It is generally believed that supervisors would deter employee unethical behavior. However, drawing from social exchange theory and the theory of moral disengagement, we posit that supervisors are more willing to tolerate employee unethical behavior through moral disengagement when the perpetrator is a high performing employee.Design/methodology/approachStudy 1, which measured employee unethical behavior in a specific group of doctors through a time-lagged survey, and Study 2, which manipulated employee unethical behavior with a diverse sample by a vignette-based experiment, provided convergent support for our hypothesized 1st-stage moderated mediation model. Hierarchical regression, bootstrapping and ANOVA are used to test our hypotheses.FindingsAlthough supervisors generally showed a low social acceptance of an employee who engaged in unethical behavior, they were more likely to socially accept the perpetrator through moral disengagement when the employee was a high rather than a low performer.Practical implicationsGiven that supervisor's tolerance of employee unethical behavior may be more dangerous than employee unethical behavior itself, organizations should set up an ethics committee to handle top managers' unethical behavior and consider morality equally important with performance in management practice.Originality/valueThe current research extends research on the interpersonal consequences of employee unethical behavior, explains how moral disengagement promotes social acceptance and identifies the moderating effect of job performance in the process.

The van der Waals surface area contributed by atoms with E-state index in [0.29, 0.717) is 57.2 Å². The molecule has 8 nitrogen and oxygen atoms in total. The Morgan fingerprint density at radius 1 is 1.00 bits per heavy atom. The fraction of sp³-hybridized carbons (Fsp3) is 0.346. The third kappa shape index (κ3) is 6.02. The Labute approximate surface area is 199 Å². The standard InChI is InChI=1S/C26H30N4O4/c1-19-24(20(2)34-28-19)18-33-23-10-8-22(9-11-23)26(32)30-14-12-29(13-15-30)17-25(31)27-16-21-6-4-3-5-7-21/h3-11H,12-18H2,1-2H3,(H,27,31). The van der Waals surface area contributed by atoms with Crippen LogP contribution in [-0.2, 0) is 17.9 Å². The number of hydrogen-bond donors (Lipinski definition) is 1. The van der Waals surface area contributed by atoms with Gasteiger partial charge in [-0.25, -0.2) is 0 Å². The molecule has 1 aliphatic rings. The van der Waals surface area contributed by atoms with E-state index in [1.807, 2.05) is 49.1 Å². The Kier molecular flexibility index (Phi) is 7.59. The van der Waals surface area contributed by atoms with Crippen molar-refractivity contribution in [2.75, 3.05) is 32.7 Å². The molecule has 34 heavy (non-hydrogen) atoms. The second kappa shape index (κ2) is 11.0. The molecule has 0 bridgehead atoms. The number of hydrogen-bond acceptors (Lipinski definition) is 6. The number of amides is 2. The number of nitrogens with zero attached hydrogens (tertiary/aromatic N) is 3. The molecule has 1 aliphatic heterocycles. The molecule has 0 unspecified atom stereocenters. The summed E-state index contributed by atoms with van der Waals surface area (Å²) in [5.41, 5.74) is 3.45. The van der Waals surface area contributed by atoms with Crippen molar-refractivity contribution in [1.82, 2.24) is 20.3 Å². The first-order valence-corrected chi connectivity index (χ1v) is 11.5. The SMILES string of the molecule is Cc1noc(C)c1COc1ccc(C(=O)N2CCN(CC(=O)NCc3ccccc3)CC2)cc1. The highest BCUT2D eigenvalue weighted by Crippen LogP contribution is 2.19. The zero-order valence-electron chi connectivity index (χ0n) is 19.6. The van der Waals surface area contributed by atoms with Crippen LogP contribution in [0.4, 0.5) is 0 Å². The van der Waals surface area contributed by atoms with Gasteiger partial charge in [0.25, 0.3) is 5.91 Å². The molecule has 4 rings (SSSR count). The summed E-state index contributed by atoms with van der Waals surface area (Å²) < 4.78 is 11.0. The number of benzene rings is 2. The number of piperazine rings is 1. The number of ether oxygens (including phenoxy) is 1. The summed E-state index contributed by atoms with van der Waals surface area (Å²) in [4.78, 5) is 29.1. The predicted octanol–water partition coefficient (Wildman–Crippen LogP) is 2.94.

Journal of Managerial Psychology – Emerald Publishing
Published: Mar 29, 2021
Keywords: Unethical behavior; Social acceptance; Moral disengagement; Job performance; Supervisor–employee